[Vision2020] 05-26-05 WISH-TV: Judge's Order Forbids Dad to Teach Religion to Son

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Thu May 26 18:59:31 PDT 2005


Judge's Order Forbids Dad to Teach Religion to Son
May 26, 2005, 7:07 PM 
By Rick Hightower
24 Hour News 8

An Indiana appeals court must decide if a judge's order prohibiting a nine-year-old from practicing his pagan beliefs will stand.

A Marion County judge issued what some are calling an "unusual" order a year ago in a divorce court. It prohibits the boy from being exposed to "non-mainstream" religious beliefs. 

The ICLU took the case of Thomas Jones Jr. after a court divorce decree forbade him from exposing his son to his pagan beliefs. Jones says it's just not right for his boy not to be able to participate in his Wiccan practices and holidays.

 "I don't understand why the court commissioner that oversaw the custody hearing put it in there. There's nothing within our belief structure or our ritual that would warrant this," said Jones. "I don't want a judge to tell me what he will or won't be."

Wicca is not a centralized, congregational-type religion but rather a belief system where its followers embrace nature, the earth, air, fire, water, and spirit. It's recognized by the pentagram symbol.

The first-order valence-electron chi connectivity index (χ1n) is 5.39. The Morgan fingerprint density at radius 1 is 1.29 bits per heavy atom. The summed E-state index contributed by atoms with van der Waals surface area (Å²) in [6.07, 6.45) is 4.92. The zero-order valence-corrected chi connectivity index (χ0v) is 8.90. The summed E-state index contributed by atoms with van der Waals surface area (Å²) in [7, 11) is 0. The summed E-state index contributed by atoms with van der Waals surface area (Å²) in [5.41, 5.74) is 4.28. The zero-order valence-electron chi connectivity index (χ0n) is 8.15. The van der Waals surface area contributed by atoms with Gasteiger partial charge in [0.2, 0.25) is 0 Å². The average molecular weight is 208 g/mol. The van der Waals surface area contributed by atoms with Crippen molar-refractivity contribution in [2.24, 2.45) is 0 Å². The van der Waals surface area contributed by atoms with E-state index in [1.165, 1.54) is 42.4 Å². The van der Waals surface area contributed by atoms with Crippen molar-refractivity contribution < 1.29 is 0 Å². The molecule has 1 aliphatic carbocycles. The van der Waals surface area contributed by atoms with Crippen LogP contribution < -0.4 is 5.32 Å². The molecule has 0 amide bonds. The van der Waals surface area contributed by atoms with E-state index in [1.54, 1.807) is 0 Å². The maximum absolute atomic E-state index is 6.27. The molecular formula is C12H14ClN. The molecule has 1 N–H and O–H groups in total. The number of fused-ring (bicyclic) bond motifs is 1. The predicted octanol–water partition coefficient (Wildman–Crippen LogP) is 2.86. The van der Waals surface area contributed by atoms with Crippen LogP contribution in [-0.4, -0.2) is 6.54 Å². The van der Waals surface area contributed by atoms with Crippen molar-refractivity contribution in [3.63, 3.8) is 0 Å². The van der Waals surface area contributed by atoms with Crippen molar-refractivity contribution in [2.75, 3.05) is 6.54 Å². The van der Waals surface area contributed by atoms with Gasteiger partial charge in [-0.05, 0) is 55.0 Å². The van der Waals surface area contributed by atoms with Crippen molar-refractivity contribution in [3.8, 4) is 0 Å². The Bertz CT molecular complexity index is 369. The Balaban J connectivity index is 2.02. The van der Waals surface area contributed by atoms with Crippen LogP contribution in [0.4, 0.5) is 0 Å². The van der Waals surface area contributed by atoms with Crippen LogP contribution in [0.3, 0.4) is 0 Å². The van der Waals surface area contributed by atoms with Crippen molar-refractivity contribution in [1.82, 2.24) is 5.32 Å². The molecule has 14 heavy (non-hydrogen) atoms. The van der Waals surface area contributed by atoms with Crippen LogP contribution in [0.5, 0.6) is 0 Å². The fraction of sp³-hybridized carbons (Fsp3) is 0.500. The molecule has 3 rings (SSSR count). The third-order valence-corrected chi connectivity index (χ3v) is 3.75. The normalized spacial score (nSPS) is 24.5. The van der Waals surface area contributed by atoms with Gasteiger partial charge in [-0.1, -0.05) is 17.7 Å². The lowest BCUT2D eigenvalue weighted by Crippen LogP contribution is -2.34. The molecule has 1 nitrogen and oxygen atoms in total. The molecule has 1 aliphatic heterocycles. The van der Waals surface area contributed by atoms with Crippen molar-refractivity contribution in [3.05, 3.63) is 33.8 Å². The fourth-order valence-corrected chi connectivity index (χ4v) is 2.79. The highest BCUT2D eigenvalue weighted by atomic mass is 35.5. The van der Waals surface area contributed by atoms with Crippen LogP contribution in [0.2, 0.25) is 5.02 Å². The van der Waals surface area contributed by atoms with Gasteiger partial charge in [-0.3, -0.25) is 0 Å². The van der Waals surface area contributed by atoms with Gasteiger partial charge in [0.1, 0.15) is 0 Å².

Jones believes the judge's decision might have been based on his son's educational environment. "It said there was concern because he went to a Catholic grade school there'd be some confusion."

Religious disputes are not uncommon in divorce cases. But according to the ICLU, the judge's order that forbids the boy from practicing his pagan beliefs could be a constitutional violation. As ICLU attorney Ken Falk puts it, the judge characterized the boy's pagan beliefs as "non- mainstream." Falk says it's not up to the court to decide what constitutes "mainstream" religion. "Mainstream to you or I may not be mainstream to someone else."

Military and Department of Correction documents recognize pagan worship, an indication of its constitutional protection.

Falk says the larger issue is that the state should not be telling parents how they or their children should worship. "This is their religion and I think the point of the first amendment is that it's not up to the government to question the wisdom or the rectitude of any religions practice," said Falk.

Judge Cale Bradford, who put the order in the divorce decree, says he couldn't talk about the issue. It's now up to the Indiana Court of Appeals to determine if Jones is allowed to worship his beliefs with his son at his side.

About Wicca - from Religious Tolerance.org
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